Nearly 60% of automotive retailers are urging more support from motor finance providers to retail electric vehicles (EVs).
Affordable monthly payments are also a driving factor for EV adoption for consumers, according to research by JATO.
May’s Startline Used Car Tracker reports that 41% say their lenders are less keen to finance EVs, 10% want higher deposits from buyers and 5% charge higher interest rates. A further 5% say their lenders simply won’t touch EVs at all.
Just 10% say that their motor finance providers are happy to finance EVs and none of those surveyed believe that their lenders treated EVs the same as petrol and diesel cars.
JATO Dynamics’ latest consumer research: “Driving Decisions with Data: Global Automotive Consumer Finance Insights” also highlights that 80% of respondents saying the option to pay monthly would make it more likely for them to choose an EV.
According to the report, one in five (21%) are set to buy an EV next year, while a further 27% are thinking about buying an EV.
With good battery range (51%) cited as the top reason that would encourage respondents to buy an EV, followed by convenient recharging (45%), monthly finance options will allow consumers to try before they buy – with the potential to ease widespread concern over range, and charging availability.
JATO’s survey was conducted with over 1,000 consumers who have purchased a new car in the last year, and/or are planning to purchase one in the next year.
Paul Burgess, chief executive at Startline Motor Finance, said: “EV finance is something of a thorny issue.
“Purchase prices of used EVs tend to be around 30% higher, model for model, than comparable petrol and diesel cars, so getting the motor finance element right is crucial to their affordability for car buyers.
“However, motor finance companies are in a tricky position. The residual values of EVs are among the most important metrics when it comes to making a lending decision but they have been extremely unpredictable over the last year, with falls of 25% not unknown on popular models. This makes financing EVs quite difficult.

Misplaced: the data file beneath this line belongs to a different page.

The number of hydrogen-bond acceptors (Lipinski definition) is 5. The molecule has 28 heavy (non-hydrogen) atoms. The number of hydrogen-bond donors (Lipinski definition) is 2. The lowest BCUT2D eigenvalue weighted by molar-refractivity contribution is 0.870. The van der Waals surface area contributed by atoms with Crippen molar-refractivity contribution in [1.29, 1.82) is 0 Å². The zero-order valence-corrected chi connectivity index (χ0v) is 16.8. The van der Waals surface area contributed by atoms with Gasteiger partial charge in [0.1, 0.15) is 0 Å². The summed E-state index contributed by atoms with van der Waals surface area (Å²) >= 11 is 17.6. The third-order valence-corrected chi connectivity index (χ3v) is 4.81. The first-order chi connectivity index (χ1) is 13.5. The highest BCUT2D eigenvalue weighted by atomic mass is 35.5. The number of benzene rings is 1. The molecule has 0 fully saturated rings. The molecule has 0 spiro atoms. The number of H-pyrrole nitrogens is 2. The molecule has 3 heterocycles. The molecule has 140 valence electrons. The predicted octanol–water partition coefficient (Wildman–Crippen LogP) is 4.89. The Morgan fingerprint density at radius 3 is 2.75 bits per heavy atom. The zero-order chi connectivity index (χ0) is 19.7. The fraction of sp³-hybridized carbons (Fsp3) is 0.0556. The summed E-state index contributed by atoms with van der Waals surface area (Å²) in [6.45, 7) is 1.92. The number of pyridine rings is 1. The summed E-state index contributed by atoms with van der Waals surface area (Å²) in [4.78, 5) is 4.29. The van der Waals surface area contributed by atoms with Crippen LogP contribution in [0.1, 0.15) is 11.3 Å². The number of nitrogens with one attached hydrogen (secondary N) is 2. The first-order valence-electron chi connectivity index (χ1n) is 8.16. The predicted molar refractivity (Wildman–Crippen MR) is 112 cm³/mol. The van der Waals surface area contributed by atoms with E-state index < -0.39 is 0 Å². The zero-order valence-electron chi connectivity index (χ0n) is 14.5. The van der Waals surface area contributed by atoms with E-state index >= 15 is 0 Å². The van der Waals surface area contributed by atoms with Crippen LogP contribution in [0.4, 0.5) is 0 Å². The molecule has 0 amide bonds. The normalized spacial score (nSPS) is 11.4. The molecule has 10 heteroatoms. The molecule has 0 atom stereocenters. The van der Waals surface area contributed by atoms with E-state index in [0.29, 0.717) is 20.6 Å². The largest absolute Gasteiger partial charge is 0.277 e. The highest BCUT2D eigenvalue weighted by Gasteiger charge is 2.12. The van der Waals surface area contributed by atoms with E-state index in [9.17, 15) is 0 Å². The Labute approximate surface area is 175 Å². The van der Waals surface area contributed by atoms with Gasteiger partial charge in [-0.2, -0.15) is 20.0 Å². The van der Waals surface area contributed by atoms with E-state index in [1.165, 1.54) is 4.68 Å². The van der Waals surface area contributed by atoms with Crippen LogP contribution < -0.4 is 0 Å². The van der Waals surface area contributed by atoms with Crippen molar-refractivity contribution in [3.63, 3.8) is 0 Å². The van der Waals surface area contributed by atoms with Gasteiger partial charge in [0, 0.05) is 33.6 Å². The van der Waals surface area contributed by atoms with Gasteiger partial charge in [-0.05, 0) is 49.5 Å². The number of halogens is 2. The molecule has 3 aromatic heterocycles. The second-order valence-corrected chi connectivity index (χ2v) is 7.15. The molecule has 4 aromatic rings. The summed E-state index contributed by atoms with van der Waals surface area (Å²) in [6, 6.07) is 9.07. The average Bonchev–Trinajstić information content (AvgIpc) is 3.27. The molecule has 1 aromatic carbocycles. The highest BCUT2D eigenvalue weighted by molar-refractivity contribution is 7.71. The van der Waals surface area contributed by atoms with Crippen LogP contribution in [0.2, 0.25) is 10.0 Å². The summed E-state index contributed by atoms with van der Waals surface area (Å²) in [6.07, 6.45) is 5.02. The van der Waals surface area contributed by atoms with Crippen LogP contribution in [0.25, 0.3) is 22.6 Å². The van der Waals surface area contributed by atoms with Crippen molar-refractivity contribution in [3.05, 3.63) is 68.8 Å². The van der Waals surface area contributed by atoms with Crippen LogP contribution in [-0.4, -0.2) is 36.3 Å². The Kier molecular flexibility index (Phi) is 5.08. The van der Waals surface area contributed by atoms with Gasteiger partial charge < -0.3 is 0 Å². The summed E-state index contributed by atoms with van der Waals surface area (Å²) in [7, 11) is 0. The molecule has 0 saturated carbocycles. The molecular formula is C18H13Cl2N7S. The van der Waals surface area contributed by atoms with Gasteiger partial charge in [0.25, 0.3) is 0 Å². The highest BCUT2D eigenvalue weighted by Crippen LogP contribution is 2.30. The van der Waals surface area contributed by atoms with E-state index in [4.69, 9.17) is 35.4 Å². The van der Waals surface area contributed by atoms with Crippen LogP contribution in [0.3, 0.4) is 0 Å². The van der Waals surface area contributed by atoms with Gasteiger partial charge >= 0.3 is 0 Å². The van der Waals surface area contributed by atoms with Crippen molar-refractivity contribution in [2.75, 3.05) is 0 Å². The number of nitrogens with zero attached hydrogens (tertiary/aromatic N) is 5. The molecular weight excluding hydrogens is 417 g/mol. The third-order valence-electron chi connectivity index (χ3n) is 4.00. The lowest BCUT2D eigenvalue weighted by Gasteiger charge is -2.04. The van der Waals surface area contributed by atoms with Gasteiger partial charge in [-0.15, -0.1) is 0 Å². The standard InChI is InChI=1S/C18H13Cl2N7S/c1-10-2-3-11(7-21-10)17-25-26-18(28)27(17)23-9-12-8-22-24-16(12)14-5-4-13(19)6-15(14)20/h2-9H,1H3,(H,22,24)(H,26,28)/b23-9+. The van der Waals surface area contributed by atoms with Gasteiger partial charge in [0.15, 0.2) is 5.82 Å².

“Most dealers understand these background problems but this doesn’t change the fact that, in a retail environment, dealers are having trouble finding finance for EVs which, of course, makes them less likely to offer these cars for sale at exactly the point in time when they are probably looking to start adding them to their stock mix.”
Burgess added that the used EV market will mature and residual values will become more stable.
He said: “Certainly, we are in a position as a company where we have held back from financing EVs because of the volatility of the market but are planning to change our position later this year, beginning to add them our books.”
The Startline Used Car Tracker is compiled monthly for Startline Motor Finance by APD Global Research, well-known in the motor industry for their business intelligence reporting and customer experience programs. This time, 302 consumers and 59 dealers were questioned.
Alternative ownership options
Mike Bennett, product manager at JATO Dynamics, said the skyrocketing EV market should be opening a world of opportunities for original equipment manufacturers (OEMs) and dealers.
But with any major industry transformation, these opportunities don’t come without challenges.
He said: “Alongside finance options, other factors – such as the reliability of EV charging – will play a significant role in the mass adoption as more consumers look to try EVs.”
Consumers are also increasingly interested in alternative ownership options.
In the next two years, more than half of respondents to JATO’s survey (51%) plan to use a shared ownership model, with half of those citing the reduced cost as their motivation.
Higher-quality vehicles (34%) and lower prices (33%) are significant aspects driving the growth in appetite for shared mobility services, while location – with 73% of those living in city centres wanting shared ownership in comparison to just 19% in rural areas – can also be seen as a spurring factor.
Maintaining finance relationships
Exploring what customers are likely to do at the end of a finance agreement, JATO’s research found that for 37% of people, the end goal would be to pay off the agreement to own the car, while 22% would swap to a different agreement on a new car and 18% would enter into a new agreement on the same car.
Bennett added: “How people purchase and pay for cars is changing, but our most interesting finding was that consumers across all regions want more transparency in choosing finance contracts.
“Increasing demand for alternative ownership models could disrupt the market and offer new opportunities for OEMs and dealers, but only if they focus their efforts on education.
“From finance types and contract lengths to payment terms and mileage options, consumers need to easily access and understand this information before they’ll be ready to embrace this as an alternative way to purchase their vehicles.”
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